Air Carriers ACCESS ACT
Details of the Air Carriers Access Act.

Security Program for Veterans and Wounded Warriors.

Report Disabled Parking Violators
A download for smart phones to help report violations.
Check out how it works > click here

The Access Board
Information about building and facility design guidelines, transportation vehicle guidelines, enforcement, publications, and training.

Forgotten Wounded Warriors
Our Forgotten Wounded Warrior program.

Social Security Disablity Resource Center
How the Social Security and SSI systems works.

Information regarding short-term disabled parking in Seattle, WA.

United States Department of Transportation Agencies links.

The Center For An Accessible Society
A communications clearinghouse providing journalist's credible information and quotable sources on national disability policy and independent living issues.

2015 Point Papers

2016 Point Papers

2017 Point Papers


Woman in a wheelchair entering a building to vote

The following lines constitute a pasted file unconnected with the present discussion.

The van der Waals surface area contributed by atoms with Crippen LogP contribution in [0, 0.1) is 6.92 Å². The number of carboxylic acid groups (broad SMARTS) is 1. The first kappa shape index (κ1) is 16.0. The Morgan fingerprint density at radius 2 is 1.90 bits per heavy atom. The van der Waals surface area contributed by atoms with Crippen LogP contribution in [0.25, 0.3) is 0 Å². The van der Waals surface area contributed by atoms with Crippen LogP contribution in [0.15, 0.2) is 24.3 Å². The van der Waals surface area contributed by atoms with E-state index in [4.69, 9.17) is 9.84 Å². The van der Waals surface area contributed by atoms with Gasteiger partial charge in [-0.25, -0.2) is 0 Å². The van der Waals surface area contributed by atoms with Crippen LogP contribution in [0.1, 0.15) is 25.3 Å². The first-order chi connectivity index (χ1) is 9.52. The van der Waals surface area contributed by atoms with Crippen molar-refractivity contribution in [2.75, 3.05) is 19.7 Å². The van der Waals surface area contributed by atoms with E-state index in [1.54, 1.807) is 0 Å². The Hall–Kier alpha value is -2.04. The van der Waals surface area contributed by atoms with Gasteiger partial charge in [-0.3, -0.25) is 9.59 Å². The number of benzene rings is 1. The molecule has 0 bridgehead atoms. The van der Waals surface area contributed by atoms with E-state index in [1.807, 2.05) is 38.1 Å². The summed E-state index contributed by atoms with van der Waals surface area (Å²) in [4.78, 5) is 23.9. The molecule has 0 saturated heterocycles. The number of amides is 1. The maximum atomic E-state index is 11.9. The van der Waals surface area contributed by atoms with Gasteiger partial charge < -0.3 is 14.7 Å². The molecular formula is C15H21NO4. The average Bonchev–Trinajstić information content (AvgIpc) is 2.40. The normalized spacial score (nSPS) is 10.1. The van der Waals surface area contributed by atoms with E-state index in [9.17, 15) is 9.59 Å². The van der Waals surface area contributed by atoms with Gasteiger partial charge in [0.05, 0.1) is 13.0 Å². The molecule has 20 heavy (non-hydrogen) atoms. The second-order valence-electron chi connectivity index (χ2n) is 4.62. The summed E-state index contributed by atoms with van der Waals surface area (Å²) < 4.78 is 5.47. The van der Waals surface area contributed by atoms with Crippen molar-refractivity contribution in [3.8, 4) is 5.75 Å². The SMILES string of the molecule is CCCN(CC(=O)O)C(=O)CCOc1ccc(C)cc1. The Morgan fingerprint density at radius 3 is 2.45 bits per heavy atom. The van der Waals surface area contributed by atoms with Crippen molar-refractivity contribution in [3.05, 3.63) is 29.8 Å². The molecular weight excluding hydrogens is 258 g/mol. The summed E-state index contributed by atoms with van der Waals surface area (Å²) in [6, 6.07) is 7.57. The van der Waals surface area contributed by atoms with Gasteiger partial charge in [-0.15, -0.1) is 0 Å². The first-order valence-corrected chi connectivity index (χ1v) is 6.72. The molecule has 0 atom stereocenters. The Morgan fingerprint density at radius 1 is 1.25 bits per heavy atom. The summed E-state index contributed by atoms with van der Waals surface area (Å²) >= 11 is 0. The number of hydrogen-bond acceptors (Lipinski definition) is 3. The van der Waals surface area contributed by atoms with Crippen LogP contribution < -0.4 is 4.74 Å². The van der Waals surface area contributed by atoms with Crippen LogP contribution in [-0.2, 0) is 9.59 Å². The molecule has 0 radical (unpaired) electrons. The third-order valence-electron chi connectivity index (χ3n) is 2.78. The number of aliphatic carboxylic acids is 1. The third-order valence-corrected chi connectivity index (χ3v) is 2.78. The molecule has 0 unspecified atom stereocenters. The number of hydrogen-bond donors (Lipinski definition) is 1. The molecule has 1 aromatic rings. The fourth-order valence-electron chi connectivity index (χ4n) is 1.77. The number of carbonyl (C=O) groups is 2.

BluePath is growing in the Pacific Northwest with an initial focus on the regions surrounding Seattle, WA, Eugene and Portland, OR, and Anchorage, AK. With a national network of ADA Information Centers, BluePath has the potential support to become a nationwide resource. BluePath needs YOU to help build the directory! You can register as a PathFinder at: bluepath.com and suggest a business for membership. This is the right time to remind the business community about the marketing power of people with disabilities!

Find Disability-Friendly Businesses on the "BluePath"

Most restaurant reviews don't include comments on accessibility, leaving potential customers with mobility challenges to guess whether they can get in and around a restaurant to enjoy the food. The same is true for other retail establishments, hotels, and businesses, especially when one is traveling or in unfamiliar territory.

At the same time, business owners may incorrectly assume their building is completely accessible, when relatively minor changes might vastly improve the ease with which any customer could access their services. A new resource by the University of Washington's Northwest ADA Center should bring business owners and customers with disabilities together.

A Resource for Customers with Disabilities